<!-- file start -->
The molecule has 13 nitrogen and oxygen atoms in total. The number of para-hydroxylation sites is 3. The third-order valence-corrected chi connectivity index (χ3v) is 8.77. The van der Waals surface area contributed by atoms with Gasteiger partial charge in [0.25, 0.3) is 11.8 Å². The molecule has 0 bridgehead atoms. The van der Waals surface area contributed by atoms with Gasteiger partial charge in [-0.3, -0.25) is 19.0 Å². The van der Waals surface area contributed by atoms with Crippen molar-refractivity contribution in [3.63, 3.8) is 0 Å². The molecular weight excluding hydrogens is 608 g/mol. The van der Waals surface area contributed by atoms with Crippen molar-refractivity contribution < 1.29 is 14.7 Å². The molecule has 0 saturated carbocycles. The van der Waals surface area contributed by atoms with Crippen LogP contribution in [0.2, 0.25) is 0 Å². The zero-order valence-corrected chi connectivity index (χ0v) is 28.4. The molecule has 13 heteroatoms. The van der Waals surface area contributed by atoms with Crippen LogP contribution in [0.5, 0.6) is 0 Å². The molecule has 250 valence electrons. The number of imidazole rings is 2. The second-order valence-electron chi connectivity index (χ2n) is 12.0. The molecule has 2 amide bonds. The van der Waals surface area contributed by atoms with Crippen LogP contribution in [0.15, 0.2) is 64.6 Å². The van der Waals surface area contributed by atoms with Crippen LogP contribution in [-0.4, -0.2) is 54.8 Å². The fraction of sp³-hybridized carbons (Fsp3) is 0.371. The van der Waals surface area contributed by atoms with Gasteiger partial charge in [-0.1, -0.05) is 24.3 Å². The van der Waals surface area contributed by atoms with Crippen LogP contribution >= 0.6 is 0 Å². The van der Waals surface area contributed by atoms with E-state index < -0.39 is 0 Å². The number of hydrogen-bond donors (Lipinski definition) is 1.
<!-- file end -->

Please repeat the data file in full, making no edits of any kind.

The molecule has 13 nitrogen and oxygen atoms in total. The number of para-hydroxylation sites is 3. The third-order valence-corrected chi connectivity index (χ3v) is 8.77. The van der Waals surface area contributed by atoms with Gasteiger partial charge in [0.25, 0.3) is 11.8 Å². The molecule has 0 bridgehead atoms. The van der Waals surface area contributed by atoms with Gasteiger partial charge in [-0.3, -0.25) is 19.0 Å². The van der Waals surface area contributed by atoms with Crippen molar-refractivity contribution in [3.63, 3.8) is 0 Å². The molecular weight excluding hydrogens is 608 g/mol. The van der Waals surface area contributed by atoms with Crippen molar-refractivity contribution < 1.29 is 14.7 Å². The molecule has 0 saturated carbocycles. The van der Waals surface area contributed by atoms with Crippen LogP contribution in [0.2, 0.25) is 0 Å². The zero-order valence-corrected chi connectivity index (χ0v) is 28.4. The molecule has 13 heteroatoms. The van der Waals surface area contributed by atoms with Crippen LogP contribution in [0.5, 0.6) is 0 Å². The molecule has 250 valence electrons. The number of imidazole rings is 2. The second-order valence-electron chi connectivity index (χ2n) is 12.0. The molecule has 2 amide bonds. The van der Waals surface area contributed by atoms with Crippen LogP contribution in [0.15, 0.2) is 64.6 Å². The van der Waals surface area contributed by atoms with Crippen LogP contribution in [-0.4, -0.2) is 54.8 Å². The fraction of sp³-hybridized carbons (Fsp3) is 0.371. The van der Waals surface area contributed by atoms with Gasteiger partial charge in [-0.1, -0.05) is 24.3 Å². The van der Waals surface area contributed by atoms with Crippen LogP contribution >= 0.6 is 0 Å². The van der Waals surface area contributed by atoms with E-state index < -0.39 is 0 Å². The number of hydrogen-bond donors (Lipinski definition) is 1.